QUESTION: There has been talk within Syria about the growing reach of al-Qaida. President Obama has worked very hard to stamp that out with the killing of Osama bin Ladin. Can you tell us about what we’re seeing as far as rogue elements, terrorism within Syria that doesn’t come from Assad’s forces?
SECRETARY CLINTON: Well, I think we have start from the premise that Assad is the one who turned peaceful protests into instances of armed resistance. And that’s deeply unfortunate. He likes to blame everything on terrorists and foreigners, but in fact, these are Syrians trying to exercise the rights that others in the Arab Spring are exercising. So the vast majority of the people who are standing up against the horrific assaults of the military machine in Syria are ordinary citizens defending themselves and their homes.
Now, are there opportunists? Well, there are in any conflict. We know that. There are people who see, oh, there’s a conflict; what can I get out of it? Or maybe I can try to convince people to come over to my point of view. But that is such a minority. We don’t want it to grow. One of the reasons why we want to send a very clear message to the people inside Syria, particularly those who are fighting to protect themselves and their families, is that the international community stands with you, and we want to see an inclusive, democratic Syria where members of every ethnic group, every religion, are given a chance to be full citizens.
QUESTION: Madam Secretary, you have said that there will be serious consequences if Assad does not stop killing his people, but this is the moment of truth. The time for excuses is over. But short of military intervention, what is going to stop this man?
SECRETARY CLINTON: Well, Andrea, I see it as a progression that is too slow and it’s very painful to watch the terrible killing continue by the Assad regime. But out of this meeting today, we have agreed on not only more sanctions, but a means of enforcing them. We now have a sanctions committee. That was quite an accomplishment because this group consists of a lot of countries that are really the mainstays of the Syrian economy. We have more humanitarian aid going in. We have an accountability project underway to catalog all of the atrocities that have been done. And we are increasing the various forms of assistance for the Syrian opposition.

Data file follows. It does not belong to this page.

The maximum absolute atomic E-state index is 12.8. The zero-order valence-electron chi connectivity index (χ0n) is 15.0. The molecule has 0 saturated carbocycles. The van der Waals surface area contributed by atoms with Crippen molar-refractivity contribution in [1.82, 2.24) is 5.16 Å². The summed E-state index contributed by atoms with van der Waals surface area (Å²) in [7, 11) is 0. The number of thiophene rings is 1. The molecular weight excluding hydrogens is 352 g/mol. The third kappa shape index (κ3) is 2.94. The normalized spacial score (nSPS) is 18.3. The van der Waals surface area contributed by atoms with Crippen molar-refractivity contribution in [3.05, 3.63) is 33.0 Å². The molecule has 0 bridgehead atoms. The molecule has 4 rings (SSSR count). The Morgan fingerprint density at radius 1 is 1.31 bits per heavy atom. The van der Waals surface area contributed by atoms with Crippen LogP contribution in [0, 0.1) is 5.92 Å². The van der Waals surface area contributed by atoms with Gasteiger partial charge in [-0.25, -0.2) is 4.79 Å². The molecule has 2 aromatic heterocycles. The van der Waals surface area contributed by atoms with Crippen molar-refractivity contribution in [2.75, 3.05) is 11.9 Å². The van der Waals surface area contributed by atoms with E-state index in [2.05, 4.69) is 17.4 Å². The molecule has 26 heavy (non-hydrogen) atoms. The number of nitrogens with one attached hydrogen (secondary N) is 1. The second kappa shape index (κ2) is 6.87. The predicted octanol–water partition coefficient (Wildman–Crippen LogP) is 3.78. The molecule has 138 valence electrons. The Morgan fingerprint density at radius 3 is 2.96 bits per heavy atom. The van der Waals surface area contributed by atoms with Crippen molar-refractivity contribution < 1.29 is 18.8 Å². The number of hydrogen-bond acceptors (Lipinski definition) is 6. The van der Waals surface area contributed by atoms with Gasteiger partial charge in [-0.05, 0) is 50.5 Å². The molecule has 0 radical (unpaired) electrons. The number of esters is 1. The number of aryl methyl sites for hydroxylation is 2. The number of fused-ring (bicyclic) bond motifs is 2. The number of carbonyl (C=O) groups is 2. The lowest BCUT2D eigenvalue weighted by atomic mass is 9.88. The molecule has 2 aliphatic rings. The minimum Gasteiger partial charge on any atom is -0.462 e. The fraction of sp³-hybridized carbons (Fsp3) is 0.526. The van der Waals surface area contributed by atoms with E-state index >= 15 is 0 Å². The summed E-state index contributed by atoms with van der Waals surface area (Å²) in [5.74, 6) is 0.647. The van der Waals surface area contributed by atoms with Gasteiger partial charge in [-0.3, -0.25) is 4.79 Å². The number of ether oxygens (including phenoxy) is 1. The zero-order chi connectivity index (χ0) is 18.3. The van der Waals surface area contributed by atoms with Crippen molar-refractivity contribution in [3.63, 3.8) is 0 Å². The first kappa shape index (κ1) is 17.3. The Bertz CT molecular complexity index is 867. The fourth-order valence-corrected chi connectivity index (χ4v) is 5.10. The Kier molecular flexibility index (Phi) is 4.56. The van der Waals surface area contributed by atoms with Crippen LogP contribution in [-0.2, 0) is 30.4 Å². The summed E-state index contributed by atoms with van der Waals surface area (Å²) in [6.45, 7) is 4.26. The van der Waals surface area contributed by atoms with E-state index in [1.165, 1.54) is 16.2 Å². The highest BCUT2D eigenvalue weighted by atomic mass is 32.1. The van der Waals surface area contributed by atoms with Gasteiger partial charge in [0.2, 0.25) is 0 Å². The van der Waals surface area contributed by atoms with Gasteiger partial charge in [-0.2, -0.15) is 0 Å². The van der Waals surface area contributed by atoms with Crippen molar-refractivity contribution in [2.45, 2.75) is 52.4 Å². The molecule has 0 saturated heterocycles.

In addition, we are supporting Kofi Annan’s process, but we wanted to have a timeline because we don’t want to give Assad the excuse of being able to negotiate with no end.
QUESTION: Syria’s government says with recent gains by the Syrian army that the battle to overthrow Bashar al-Assad is done and that now it’s a battle to regain stability. Tell me why you think they’re wrong.
SECRETARY CLINTON: Well, I think they’re wrong because what they have done is to create enemies of the regime. Where before, they had peaceful protestors and demonstrators who, inspired by the Arab Spring, wanted the chance to choose their own leaders and participate in their society. The resistance that has been put up by poorly armed fighters who often ran out of ammunition, who had nothing but a AK-47 or some other automatic weapon against tanks and mortars, demonstrates that this is a very long-term conflict.
QUESTION: Let’s look at the opposition. A number of them are expats, people who have lived out of the country for years and years. Why should anybody who’s inside Syria right now trust them? And do they actually know the real situation on the ground?
SECRETARY CLINTON: Well, what’s happening is that the Syrian National Council is expanding. I just met with four representatives, including a young woman who just escaped from Homs. I mean, she is someone who is bearing witness to the horrors of what the Assad regime did to the neighborhoods of her city. And she had very poignant stories of close friends who were tortured and are in hospital, and if they’re discovered as having been in the opposition, will be killed. I mean, it’s a terrible human tragedy, but she is a witness.
So I think, along with the people who started the Syrian National Council, who are in a position to do so – because they had been driven out by the Assads, father and son, over the course of many years – they’re now being joined and, frankly, their credibility is being enhanced by both civilian and military defections. And we think that’s significant.
QUESTION: So one of the primary functions of the Friends of Syria is to provide support for the opposition, but up to this point, we still don’t see any real coordination and communication among the different both armed and political opposition groups inside Syria. How much of a frustration is that for you as you go through this process?
SECRETARY CLINTON: Well, I’m encouraged by what we heard today, and I met privately with representatives of the Syrian National Council. They are making progress. They have unified around a compact, a national pact, about what they want to see in a new Syria, which is important, because then that sets the parameters for the kind of opposition that will be under their umbrella. They have reached out and included a much more diverse group of Syrians than when I met with them in Tunis or the first time in Geneva. They’re making progress. This is quite difficult, but I am encouraged.